Renewables 2016 Global Status Report

REN 21


An extraordinary year for renewable energy The year 2015 was an extraordinary one for renewable energy,  with the largest global capacity additions seen to date, although  challenges remain, particularly beyond the power sector. The year  saw several developments that all have a bearing on renewable  energy, including a dramatic decline in global fossil fuel prices;  a series of announcements regarding the lowest-ever prices for  renewable power long-term contracts; a significant increase in  attention to energy storage; and a historic climate agreement in  Paris that brought together the global community.

Renewables are now established around the world as  mainstream sources of energy. Rapid growth, particularly in the  power sector, is driven by several factors, including the improving  cost-competiveness of renewable technologies, dedicated  policy initiatives, better access to financing, energy security  and environmental concerns, growing demand for energy in  developing and emerging economies, and the need for access to  modern energy. Consequently, new markets for both centralised  and distributed renewable energy are emerging in all regions.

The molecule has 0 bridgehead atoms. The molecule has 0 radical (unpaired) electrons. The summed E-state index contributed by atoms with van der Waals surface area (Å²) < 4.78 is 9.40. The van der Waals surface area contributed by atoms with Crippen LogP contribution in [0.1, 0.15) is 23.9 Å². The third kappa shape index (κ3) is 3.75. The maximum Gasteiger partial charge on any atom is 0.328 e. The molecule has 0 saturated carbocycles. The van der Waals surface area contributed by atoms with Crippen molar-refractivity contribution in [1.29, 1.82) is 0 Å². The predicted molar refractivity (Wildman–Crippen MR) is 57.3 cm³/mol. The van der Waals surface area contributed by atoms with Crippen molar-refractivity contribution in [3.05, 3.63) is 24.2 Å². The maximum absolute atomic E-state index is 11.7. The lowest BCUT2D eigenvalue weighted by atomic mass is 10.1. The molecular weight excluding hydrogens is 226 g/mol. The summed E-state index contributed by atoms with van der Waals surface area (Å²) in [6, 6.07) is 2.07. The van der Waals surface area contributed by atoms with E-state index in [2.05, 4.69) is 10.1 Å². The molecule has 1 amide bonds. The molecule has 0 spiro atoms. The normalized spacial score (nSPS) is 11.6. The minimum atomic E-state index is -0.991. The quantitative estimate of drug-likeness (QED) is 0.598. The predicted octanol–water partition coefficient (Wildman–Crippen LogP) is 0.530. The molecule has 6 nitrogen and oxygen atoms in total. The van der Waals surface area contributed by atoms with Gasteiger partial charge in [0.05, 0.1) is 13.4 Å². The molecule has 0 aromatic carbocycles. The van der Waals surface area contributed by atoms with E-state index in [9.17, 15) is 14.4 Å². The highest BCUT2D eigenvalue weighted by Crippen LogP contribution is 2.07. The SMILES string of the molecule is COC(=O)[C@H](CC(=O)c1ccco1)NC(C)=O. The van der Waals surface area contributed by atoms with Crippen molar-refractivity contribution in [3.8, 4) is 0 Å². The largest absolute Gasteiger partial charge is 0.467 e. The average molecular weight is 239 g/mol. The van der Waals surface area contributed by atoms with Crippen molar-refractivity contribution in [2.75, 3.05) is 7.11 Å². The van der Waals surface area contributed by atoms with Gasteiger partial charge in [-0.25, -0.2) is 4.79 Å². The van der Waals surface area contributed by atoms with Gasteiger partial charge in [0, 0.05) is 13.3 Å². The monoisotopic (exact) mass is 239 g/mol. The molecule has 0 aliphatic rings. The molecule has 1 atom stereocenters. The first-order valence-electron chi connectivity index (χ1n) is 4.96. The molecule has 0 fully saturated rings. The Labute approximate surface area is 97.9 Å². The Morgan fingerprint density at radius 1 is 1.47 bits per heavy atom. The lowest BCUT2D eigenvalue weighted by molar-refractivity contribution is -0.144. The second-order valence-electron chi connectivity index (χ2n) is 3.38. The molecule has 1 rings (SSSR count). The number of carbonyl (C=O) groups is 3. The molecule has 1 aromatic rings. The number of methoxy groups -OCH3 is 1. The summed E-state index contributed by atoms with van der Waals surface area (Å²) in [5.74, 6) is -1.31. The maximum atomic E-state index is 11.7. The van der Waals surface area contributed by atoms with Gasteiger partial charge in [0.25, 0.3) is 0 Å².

2015 was a year of firsts and high-profile agreements and  announcements related to renewable energy. These include  commitments by both the G7 and the G20 to accelerate access  to renewable energy and to advance energy e‡iciency, and the  United Nations General Assembly’s adoption of a dedicated  Sustainable Development Goal on Sustainable Energy for All  (SDG 7).

The year’s events culminated in December at the United Nations  Framework Convention on Climate Change’s (UNFCCC) 21 st Conference of the Parties (COP21) in Paris, where 195 countries  agreed to limit global warming to well below 2 degrees Celsius.

A majority of countries committed to scaling up renewable  energy and energy e‡iciency through their Intended Nationally  Determined Contributions (INDCs). Out of the 189 countries that  submitted INDCs, 147 countries mentioned renewable energy,  and 167 countries mentioned energy e‡iciency; in addition, some  countries committed to reforming their subsidies for fossil fuels.

Precedent-setting commitments to renewable energy also were  made by regional, state and local governments as well as by the  private sector.  Although many of the initiatives announced in Paris and  elsewhere did not start to a‡ect renewable markets in 2015,  there were already signs that a global energy transition is under  way. Renewable energy provided an estimated 19.2% of global  final energy consumption in 2014, and growth in capacity and  generation continued in 2015.


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